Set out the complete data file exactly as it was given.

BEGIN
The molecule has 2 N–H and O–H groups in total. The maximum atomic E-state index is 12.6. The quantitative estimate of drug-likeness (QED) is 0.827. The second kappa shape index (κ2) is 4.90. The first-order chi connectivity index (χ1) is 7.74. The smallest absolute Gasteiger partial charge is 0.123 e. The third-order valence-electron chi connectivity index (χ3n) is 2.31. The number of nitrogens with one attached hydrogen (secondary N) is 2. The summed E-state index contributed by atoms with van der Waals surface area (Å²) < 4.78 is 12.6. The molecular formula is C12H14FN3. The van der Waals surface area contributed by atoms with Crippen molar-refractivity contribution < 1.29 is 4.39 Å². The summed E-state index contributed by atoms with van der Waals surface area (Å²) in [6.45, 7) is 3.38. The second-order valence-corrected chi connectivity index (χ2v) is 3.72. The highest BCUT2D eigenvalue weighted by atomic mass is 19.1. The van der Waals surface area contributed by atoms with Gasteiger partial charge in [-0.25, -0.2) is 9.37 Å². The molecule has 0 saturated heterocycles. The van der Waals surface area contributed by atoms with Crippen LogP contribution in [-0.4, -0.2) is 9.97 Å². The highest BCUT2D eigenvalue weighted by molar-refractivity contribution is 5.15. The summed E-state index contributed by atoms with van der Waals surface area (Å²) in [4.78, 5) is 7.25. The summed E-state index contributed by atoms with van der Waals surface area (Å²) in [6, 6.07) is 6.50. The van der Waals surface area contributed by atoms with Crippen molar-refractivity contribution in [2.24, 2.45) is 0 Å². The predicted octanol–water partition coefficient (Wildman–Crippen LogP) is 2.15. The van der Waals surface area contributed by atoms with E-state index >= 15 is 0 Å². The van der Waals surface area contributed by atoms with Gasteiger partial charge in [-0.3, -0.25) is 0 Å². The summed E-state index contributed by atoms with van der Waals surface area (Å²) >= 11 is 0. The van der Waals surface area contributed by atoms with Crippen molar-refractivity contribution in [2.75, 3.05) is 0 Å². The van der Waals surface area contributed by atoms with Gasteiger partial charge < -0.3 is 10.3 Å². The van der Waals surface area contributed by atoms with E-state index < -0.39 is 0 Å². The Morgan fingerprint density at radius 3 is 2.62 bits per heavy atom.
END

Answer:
The molecule has 2 N–H and O–H groups in total. The maximum atomic E-state index is 12.6. The quantitative estimate of drug-likeness (QED) is 0.827. The second kappa shape index (κ2) is 4.90. The first-order chi connectivity index (χ1) is 7.74. The smallest absolute Gasteiger partial charge is 0.123 e. The third-order valence-electron chi connectivity index (χ3n) is 2.31. The number of nitrogens with one attached hydrogen (secondary N) is 2. The summed E-state index contributed by atoms with van der Waals surface area (Å²) < 4.78 is 12.6. The molecular formula is C12H14FN3. The van der Waals surface area contributed by atoms with Crippen molar-refractivity contribution < 1.29 is 4.39 Å². The summed E-state index contributed by atoms with van der Waals surface area (Å²) in [6.45, 7) is 3.38. The second-order valence-corrected chi connectivity index (χ2v) is 3.72. The highest BCUT2D eigenvalue weighted by atomic mass is 19.1. The van der Waals surface area contributed by atoms with Gasteiger partial charge in [-0.25, -0.2) is 9.37 Å². The molecule has 0 saturated heterocycles. The van der Waals surface area contributed by atoms with Crippen LogP contribution in [-0.4, -0.2) is 9.97 Å². The highest BCUT2D eigenvalue weighted by molar-refractivity contribution is 5.15. The summed E-state index contributed by atoms with van der Waals surface area (Å²) in [4.78, 5) is 7.25. The summed E-state index contributed by atoms with van der Waals surface area (Å²) in [6, 6.07) is 6.50. The van der Waals surface area contributed by atoms with Crippen molar-refractivity contribution in [2.24, 2.45) is 0 Å². The predicted octanol–water partition coefficient (Wildman–Crippen LogP) is 2.15. The van der Waals surface area contributed by atoms with E-state index >= 15 is 0 Å². The van der Waals surface area contributed by atoms with Gasteiger partial charge in [-0.3, -0.25) is 0 Å². The summed E-state index contributed by atoms with van der Waals surface area (Å²) >= 11 is 0. The van der Waals surface area contributed by atoms with Crippen molar-refractivity contribution in [2.75, 3.05) is 0 Å². The van der Waals surface area contributed by atoms with Gasteiger partial charge < -0.3 is 10.3 Å². The van der Waals surface area contributed by atoms with E-state index < -0.39 is 0 Å². The Morgan fingerprint density at radius 3 is 2.62 bits per heavy atom.